• Similarly, the USPTO has extended the time to file certain trademark-related documents or fees which otherwise would have been due between, and inclusive of, March 27, 2020 and April 30, 2020 by 30 days from the initial date it was due. The relevant notice also provides that the filing must be “accompanied by a statement that the delay in filing or payment was due to the COVID-19 outbreak,” which is similarly defined as above.9

While the USPTO previously noted that many of the deadlines it imposes are set in statute and it did not have the legal authority to change such deadlines,10 under the Coronavirus Aid, Relief and Economic Security Act, which was signed into law by President Trump on March 27, 2020, the Director of the USPTO was granted temporary authority to “toll, waive, adjust, or modify” any statutory deadline in the event that the pandemic “materially affects the functioning of the [USPTO],” “prejudices the rights of applicants, registrants, patent owners or others appearing before the Office,” or “prevents [the same] from filing a document or fee with the Office.”11 As evidenced by the most recent notice, Director Andrei Iancu12 has exercised such authority. In a press release, Iancu stated: “[i]nventors and entrepreneurs are the lifeblood of our economy, and we recognize that many of them are having difficulty as a result of the effects of COVID-19.” 13 He further explained: “[the Office’s] goal is to ensure not only that inventors and entrepreneurs can weather the storm, but that they can hit the ground running once it passes.”14

The above notices are in effect until further notice. As such, and because the situation is evolving each day, patent and trademark applicants, owners, and practitioners should be certain to regularly consult the USPTO’s webpage concerning COVID-19 for any additional changes to current regulations. It is also important to remember that USPTO operations are continuing and, in this regard, the Office is still accepting new filings (and all other submissions). While the pandemic poses unprecedented challenges for most businesses, intellectual property filings need not fall to the wayside.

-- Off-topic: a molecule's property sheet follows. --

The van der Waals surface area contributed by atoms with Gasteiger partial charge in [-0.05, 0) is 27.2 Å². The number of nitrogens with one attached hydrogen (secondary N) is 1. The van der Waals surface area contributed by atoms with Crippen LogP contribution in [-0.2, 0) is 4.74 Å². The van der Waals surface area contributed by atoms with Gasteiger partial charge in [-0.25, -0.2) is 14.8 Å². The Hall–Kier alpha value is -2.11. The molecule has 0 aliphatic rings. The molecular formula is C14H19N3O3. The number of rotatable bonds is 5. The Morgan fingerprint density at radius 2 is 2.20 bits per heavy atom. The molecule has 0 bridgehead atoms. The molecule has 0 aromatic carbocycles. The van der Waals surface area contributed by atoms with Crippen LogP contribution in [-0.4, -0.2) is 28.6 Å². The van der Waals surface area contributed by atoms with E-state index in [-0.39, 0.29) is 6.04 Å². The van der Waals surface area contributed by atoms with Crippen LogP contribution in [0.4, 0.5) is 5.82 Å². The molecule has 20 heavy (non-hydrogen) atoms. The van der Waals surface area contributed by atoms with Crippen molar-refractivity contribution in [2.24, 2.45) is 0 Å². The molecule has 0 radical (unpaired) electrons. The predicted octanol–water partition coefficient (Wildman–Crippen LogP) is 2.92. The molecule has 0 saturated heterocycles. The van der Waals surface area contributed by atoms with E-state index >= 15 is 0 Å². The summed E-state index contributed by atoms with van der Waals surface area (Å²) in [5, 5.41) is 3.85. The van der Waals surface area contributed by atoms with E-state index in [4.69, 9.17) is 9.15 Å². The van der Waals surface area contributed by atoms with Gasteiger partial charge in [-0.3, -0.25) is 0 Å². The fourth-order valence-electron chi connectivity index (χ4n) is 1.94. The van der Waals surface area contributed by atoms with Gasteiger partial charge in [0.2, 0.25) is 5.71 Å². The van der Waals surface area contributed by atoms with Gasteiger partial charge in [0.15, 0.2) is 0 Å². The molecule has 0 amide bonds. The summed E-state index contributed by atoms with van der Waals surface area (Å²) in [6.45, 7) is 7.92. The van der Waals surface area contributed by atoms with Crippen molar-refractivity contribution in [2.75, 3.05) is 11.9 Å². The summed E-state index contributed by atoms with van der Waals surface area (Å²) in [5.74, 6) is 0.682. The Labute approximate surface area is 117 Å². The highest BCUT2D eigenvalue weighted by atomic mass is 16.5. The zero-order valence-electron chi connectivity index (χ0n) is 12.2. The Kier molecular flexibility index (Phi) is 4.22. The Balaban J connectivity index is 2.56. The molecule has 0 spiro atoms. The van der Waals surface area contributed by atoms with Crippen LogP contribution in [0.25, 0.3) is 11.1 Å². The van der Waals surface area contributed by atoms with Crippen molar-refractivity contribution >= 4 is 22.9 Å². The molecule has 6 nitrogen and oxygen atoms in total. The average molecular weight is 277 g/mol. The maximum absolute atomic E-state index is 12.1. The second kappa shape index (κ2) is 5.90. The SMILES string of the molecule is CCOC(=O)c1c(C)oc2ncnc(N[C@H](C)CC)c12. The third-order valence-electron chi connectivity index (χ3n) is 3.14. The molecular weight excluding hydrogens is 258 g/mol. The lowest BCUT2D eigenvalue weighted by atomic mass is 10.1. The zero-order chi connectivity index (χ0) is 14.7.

Robins Kaplan LLP continues to monitor this situation and the impact of COVID-19 on various industries. For an up-to-date resource on the legal and business complexities of COVID-19, please visit our COVID-19 Resource Center.

1 “Relief Available to Patent and Trademark Applicants, Patentees and Trademark Owners
Affected by the Coronavirus Outbreak” (March 16, 2020), available at https://www.uspto.gov/sites/default/files/documents/coronavirus_relief_ognotice_03162020.pdf.
2 “USPTO announces extension of certain patent and trademark-related timing deadlines under the Coronavirus Aid, Relief, and Economic Security Act” (March 31, 2020), available at https://www.uspto.gov/about-us/news-updates/uspto-announces-extension-certain-patent-and-trademark-related-timing.
3 “USPTO notices regarding COVID-19”, available at https://www.uspto.gov/coronavirus.
4 Supra note 3.
5 Supra note 1.
6 Supra note 1.
7 “Waiver of Original Handwritten Signature Requirement Due to the COVID-19 Outbreak” (March 19, 2020), available at https://www.uspto.gov/sites/default/files/documents/Waiver%20of%20Original%20Handwritten%20Signature%20Requirement%20Due%20to%20the%20COVID-19%20Outbreak%20--%20Signed%20and%20Dated%20--%203-19-2020.pdf.
8 “Notice of Waiver of Patent-Related Timing Deadlines under the Coronavirus Aid, Relief, and Economic Security Act” (March 31, 2020), available at https://www.uspto.gov/sites/default/files/documents/Patents%20CARES%20Act.pdf.
9 “Notice of Waiver of Trademark-Related Timing Deadlines under the Coronavirus Aid, Relief, and Economic Security Act” (March 31, 2020), available at https://www.uspto.gov/sites/default/files/documents/TM-Notice-CARES-Act.pdf.
10 Supra note 1.
11 Coronavirus Aid, Relief, and Economic Security Act, H.R. 748, 116th Cong. (2020).
12 Andrei Iancu is the Under Secretary of Commerce for Intellectual Property and Director of the United States Patent and Trademark Office.
13 Supra note 2.
14 Supra note 2.